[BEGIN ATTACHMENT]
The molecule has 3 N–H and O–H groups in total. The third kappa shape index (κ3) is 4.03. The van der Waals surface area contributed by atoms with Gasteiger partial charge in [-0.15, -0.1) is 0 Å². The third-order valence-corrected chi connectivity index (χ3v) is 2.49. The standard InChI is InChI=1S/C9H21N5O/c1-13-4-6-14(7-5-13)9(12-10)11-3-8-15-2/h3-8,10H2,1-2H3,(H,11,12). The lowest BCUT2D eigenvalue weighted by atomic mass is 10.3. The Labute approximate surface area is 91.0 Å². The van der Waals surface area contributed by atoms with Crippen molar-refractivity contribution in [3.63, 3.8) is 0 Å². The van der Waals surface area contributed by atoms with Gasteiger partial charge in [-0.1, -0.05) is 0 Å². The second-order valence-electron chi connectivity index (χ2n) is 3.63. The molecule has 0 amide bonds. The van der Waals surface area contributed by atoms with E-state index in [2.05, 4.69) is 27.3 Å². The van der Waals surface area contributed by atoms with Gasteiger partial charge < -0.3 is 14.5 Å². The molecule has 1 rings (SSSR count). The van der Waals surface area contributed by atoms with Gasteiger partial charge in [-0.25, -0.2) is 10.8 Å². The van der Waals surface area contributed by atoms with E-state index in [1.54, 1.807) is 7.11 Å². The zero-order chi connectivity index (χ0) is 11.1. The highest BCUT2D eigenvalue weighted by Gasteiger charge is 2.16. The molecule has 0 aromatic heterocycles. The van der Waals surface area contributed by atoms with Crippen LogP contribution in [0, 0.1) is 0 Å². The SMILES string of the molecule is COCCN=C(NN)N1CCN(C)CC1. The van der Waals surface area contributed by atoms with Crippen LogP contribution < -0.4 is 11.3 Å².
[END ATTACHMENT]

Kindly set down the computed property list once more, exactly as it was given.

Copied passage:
The molecule has 3 N–H and O–H groups in total. The third kappa shape index (κ3) is 4.03. The van der Waals surface area contributed by atoms with Gasteiger partial charge in [-0.15, -0.1) is 0 Å². The third-order valence-corrected chi connectivity index (χ3v) is 2.49. The standard InChI is InChI=1S/C9H21N5O/c1-13-4-6-14(7-5-13)9(12-10)11-3-8-15-2/h3-8,10H2,1-2H3,(H,11,12). The lowest BCUT2D eigenvalue weighted by atomic mass is 10.3. The Labute approximate surface area is 91.0 Å². The van der Waals surface area contributed by atoms with Crippen molar-refractivity contribution in [3.63, 3.8) is 0 Å². The van der Waals surface area contributed by atoms with Gasteiger partial charge in [-0.1, -0.05) is 0 Å². The second-order valence-electron chi connectivity index (χ2n) is 3.63. The molecule has 0 amide bonds. The van der Waals surface area contributed by atoms with E-state index in [2.05, 4.69) is 27.3 Å². The van der Waals surface area contributed by atoms with Gasteiger partial charge < -0.3 is 14.5 Å². The molecule has 1 rings (SSSR count). The van der Waals surface area contributed by atoms with Gasteiger partial charge in [-0.25, -0.2) is 10.8 Å². The van der Waals surface area contributed by atoms with E-state index in [1.54, 1.807) is 7.11 Å². The zero-order chi connectivity index (χ0) is 11.1. The highest BCUT2D eigenvalue weighted by Gasteiger charge is 2.16. The molecule has 0 aromatic heterocycles. The van der Waals surface area contributed by atoms with Crippen LogP contribution in [0, 0.1) is 0 Å². The SMILES string of the molecule is COCCN=C(NN)N1CCN(C)CC1. The van der Waals surface area contributed by atoms with Crippen LogP contribution < -0.4 is 11.3 Å².